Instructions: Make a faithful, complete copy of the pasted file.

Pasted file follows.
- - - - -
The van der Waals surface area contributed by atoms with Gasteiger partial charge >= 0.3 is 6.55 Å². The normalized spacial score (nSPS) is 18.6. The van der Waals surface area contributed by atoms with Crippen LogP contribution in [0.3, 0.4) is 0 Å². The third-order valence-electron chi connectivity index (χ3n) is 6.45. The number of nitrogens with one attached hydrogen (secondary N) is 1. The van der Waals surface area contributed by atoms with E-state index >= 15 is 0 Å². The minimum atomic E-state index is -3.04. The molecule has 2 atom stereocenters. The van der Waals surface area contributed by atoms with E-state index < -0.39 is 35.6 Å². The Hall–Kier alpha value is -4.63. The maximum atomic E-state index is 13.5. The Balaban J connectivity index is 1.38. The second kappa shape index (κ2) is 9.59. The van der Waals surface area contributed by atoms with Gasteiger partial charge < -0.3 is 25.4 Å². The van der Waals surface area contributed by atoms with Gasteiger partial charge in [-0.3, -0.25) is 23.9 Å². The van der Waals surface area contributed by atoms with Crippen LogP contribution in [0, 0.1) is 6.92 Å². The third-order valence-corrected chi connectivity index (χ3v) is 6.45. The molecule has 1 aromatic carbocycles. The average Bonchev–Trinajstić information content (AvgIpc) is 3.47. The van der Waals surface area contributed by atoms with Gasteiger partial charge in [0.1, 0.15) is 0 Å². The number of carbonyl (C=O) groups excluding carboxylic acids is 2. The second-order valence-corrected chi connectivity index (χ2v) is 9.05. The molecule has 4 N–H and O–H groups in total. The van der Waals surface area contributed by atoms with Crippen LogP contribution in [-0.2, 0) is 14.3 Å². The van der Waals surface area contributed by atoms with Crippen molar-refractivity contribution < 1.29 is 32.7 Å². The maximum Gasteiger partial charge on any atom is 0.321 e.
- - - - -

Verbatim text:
The van der Waals surface area contributed by atoms with Gasteiger partial charge >= 0.3 is 6.55 Å². The normalized spacial score (nSPS) is 18.6. The van der Waals surface area contributed by atoms with Crippen LogP contribution in [0.3, 0.4) is 0 Å². The third-order valence-electron chi connectivity index (χ3n) is 6.45. The number of nitrogens with one attached hydrogen (secondary N) is 1. The van der Waals surface area contributed by atoms with E-state index >= 15 is 0 Å². The minimum atomic E-state index is -3.04. The molecule has 2 atom stereocenters. The van der Waals surface area contributed by atoms with E-state index < -0.39 is 35.6 Å². The Hall–Kier alpha value is -4.63. The maximum atomic E-state index is 13.5. The Balaban J connectivity index is 1.38. The second kappa shape index (κ2) is 9.59. The van der Waals surface area contributed by atoms with Gasteiger partial charge < -0.3 is 25.4 Å². The van der Waals surface area contributed by atoms with Gasteiger partial charge in [-0.3, -0.25) is 23.9 Å². The van der Waals surface area contributed by atoms with Crippen LogP contribution in [0, 0.1) is 6.92 Å². The third-order valence-corrected chi connectivity index (χ3v) is 6.45. The molecule has 1 aromatic carbocycles. The average Bonchev–Trinajstić information content (AvgIpc) is 3.47. The van der Waals surface area contributed by atoms with Gasteiger partial charge in [0.1, 0.15) is 0 Å². The number of carbonyl (C=O) groups excluding carboxylic acids is 2. The second-order valence-corrected chi connectivity index (χ2v) is 9.05. The molecule has 4 N–H and O–H groups in total. The van der Waals surface area contributed by atoms with Crippen LogP contribution in [-0.2, 0) is 14.3 Å². The van der Waals surface area contributed by atoms with Crippen molar-refractivity contribution < 1.29 is 32.7 Å². The maximum Gasteiger partial charge on any atom is 0.321 e.